History of Giftedness: Perspectives from the Past Presage Modern Scholarship

  • Ann Robinson
  • Pamela R. Clinkenbeard

Across centuries and cultures, exceptional performances and performers have intrigued scholars, practitioners, and the general public. Whatever the domain, highlevel achievements interest people, sometimes as a model to emulate, sometimes as an area of inquiry, sometimes as a curiosity.

Theoretically, the modern study of giftedness is related to the psychology of individual differences. In the nineteenth, twentieth, and twenty-first centuries, the psychological constructs of intelligence, creativity, and motivation provided the foundation for understanding giftedness. There are, however, earlier conceptions of extraordinary people and performances that have influenced our perspectives on giftedness as well. This chapter reviews briefly the historical interest in giftedness to the nineteenth century, shares four biographical summaries that illustrate key issues in the twentieth-century history of gifted education, offers a review of cognitive and affective variables which have historically been used to study giftedness, and concludes with attention to issues of particular interest to psychologists and mental health professionals.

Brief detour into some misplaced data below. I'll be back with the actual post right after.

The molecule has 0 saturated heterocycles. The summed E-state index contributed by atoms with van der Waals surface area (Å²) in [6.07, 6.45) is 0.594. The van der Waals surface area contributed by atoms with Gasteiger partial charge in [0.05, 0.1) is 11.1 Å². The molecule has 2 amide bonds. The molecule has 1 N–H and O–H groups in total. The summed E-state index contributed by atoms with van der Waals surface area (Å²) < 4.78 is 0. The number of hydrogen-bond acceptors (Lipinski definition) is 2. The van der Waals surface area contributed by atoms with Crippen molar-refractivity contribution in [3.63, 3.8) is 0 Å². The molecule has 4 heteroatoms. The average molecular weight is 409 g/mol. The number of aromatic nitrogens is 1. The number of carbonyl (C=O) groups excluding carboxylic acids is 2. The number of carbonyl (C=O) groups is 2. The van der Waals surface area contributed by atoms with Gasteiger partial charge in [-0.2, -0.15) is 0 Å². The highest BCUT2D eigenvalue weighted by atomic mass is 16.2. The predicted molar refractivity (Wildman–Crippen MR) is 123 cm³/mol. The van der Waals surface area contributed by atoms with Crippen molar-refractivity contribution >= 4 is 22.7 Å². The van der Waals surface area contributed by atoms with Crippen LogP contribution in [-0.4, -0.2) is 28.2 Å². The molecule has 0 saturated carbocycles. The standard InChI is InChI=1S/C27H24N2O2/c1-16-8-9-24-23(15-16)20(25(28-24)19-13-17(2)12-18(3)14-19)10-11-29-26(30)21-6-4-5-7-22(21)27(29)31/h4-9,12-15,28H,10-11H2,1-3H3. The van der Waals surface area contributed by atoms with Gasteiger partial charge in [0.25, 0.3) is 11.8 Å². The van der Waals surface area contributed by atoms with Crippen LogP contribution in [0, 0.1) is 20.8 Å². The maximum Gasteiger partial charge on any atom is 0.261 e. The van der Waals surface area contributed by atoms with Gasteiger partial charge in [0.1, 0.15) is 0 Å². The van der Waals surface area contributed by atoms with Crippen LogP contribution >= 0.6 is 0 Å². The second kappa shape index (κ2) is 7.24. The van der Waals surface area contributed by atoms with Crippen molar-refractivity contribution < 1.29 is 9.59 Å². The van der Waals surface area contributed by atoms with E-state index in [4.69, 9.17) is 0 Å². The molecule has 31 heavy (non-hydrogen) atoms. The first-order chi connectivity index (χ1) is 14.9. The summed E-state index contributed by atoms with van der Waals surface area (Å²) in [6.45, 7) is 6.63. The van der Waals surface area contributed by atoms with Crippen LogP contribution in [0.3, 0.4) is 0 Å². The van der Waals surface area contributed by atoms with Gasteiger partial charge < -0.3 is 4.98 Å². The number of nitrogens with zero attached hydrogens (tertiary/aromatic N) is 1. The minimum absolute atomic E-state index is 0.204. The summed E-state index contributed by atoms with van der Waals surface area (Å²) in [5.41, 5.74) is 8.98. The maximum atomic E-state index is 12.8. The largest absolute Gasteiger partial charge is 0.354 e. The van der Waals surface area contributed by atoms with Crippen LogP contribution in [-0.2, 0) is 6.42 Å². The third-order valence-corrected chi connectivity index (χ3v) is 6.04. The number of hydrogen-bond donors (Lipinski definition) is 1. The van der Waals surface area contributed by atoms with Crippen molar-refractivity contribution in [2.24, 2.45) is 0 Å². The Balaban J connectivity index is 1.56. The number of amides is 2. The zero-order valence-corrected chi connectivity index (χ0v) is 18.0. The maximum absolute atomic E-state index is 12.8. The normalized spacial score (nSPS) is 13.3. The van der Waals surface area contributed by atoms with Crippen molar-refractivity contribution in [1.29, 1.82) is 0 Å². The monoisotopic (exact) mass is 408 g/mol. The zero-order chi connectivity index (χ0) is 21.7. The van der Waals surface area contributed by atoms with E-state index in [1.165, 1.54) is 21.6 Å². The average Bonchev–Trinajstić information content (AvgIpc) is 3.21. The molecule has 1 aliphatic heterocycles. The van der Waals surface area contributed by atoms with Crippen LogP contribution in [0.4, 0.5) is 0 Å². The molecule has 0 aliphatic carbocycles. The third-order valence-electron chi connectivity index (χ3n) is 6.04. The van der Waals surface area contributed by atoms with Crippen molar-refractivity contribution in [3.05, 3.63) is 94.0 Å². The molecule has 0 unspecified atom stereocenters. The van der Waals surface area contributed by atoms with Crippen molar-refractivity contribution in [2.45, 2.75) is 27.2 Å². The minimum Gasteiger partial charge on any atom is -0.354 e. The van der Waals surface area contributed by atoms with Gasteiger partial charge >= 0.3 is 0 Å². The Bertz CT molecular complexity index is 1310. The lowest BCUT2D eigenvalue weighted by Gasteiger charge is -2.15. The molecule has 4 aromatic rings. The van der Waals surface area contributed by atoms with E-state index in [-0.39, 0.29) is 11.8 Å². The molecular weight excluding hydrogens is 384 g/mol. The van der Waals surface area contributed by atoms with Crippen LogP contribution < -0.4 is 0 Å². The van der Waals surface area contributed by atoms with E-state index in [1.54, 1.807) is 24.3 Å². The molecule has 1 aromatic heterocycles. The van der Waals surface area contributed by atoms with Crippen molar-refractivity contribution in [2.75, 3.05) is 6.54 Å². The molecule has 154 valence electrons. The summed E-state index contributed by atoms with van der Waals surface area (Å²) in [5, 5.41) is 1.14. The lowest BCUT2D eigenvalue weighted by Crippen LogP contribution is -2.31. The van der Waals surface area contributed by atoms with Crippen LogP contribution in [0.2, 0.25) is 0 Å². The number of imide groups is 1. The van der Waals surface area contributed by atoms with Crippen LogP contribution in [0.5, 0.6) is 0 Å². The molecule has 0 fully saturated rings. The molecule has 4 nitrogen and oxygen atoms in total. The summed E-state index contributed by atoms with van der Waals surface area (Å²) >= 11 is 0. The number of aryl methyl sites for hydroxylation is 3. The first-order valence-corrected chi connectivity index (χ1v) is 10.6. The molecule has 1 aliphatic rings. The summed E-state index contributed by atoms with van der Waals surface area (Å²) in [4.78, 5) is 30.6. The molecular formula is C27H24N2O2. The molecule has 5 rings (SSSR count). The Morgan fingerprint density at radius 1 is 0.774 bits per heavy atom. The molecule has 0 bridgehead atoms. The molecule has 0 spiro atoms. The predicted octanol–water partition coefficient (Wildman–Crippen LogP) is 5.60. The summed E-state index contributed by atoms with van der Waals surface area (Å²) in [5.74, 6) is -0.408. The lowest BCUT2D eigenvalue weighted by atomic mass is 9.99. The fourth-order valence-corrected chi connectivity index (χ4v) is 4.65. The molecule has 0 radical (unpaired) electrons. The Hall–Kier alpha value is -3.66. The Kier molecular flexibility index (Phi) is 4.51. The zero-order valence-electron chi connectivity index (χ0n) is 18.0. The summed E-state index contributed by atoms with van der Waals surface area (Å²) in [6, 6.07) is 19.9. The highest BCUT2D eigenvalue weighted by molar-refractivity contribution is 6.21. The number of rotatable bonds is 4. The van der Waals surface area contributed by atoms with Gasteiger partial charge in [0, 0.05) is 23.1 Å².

Gifted Student Insight Problem Gifted Child Gifted Education Moral Trait 
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Copyright information

© Springer Science+Business Media, LLC 2008

Authors and Affiliations

  • Ann Robinson
    • 1
  • Pamela R. Clinkenbeard
    • 2
  1. 1.University of Arkansas at Little RockUSA
  2. 2.University of Wisconsin-WhitewaterUSA

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